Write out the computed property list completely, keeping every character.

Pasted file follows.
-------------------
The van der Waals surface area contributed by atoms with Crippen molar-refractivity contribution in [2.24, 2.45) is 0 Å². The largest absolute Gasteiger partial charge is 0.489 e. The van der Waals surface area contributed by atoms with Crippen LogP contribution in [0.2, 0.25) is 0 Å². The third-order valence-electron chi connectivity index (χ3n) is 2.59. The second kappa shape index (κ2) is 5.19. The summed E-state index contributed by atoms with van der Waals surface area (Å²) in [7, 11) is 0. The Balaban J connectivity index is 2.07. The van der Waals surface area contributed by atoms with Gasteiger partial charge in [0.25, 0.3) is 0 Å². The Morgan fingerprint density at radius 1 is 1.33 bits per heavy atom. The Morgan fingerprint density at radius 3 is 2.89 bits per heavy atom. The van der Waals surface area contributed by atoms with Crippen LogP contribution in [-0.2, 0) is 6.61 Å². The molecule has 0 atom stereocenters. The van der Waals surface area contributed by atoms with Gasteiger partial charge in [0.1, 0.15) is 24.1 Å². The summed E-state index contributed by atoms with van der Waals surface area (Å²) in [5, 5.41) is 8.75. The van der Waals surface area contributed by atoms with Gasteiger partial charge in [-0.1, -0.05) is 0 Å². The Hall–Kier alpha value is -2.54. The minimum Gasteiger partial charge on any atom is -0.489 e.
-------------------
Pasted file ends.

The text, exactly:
The van der Waals surface area contributed by atoms with Crippen molar-refractivity contribution in [2.24, 2.45) is 0 Å². The largest absolute Gasteiger partial charge is 0.489 e. The van der Waals surface area contributed by atoms with Crippen LogP contribution in [0.2, 0.25) is 0 Å². The third-order valence-electron chi connectivity index (χ3n) is 2.59. The second kappa shape index (κ2) is 5.19. The summed E-state index contributed by atoms with van der Waals surface area (Å²) in [7, 11) is 0. The Balaban J connectivity index is 2.07. The van der Waals surface area contributed by atoms with Gasteiger partial charge in [0.25, 0.3) is 0 Å². The Morgan fingerprint density at radius 1 is 1.33 bits per heavy atom. The Morgan fingerprint density at radius 3 is 2.89 bits per heavy atom. The van der Waals surface area contributed by atoms with Crippen LogP contribution in [-0.2, 0) is 6.61 Å². The molecule has 0 atom stereocenters. The van der Waals surface area contributed by atoms with Gasteiger partial charge in [0.1, 0.15) is 24.1 Å². The summed E-state index contributed by atoms with van der Waals surface area (Å²) in [5, 5.41) is 8.75. The van der Waals surface area contributed by atoms with Gasteiger partial charge in [-0.1, -0.05) is 0 Å². The Hall–Kier alpha value is -2.54. The minimum Gasteiger partial charge on any atom is -0.489 e.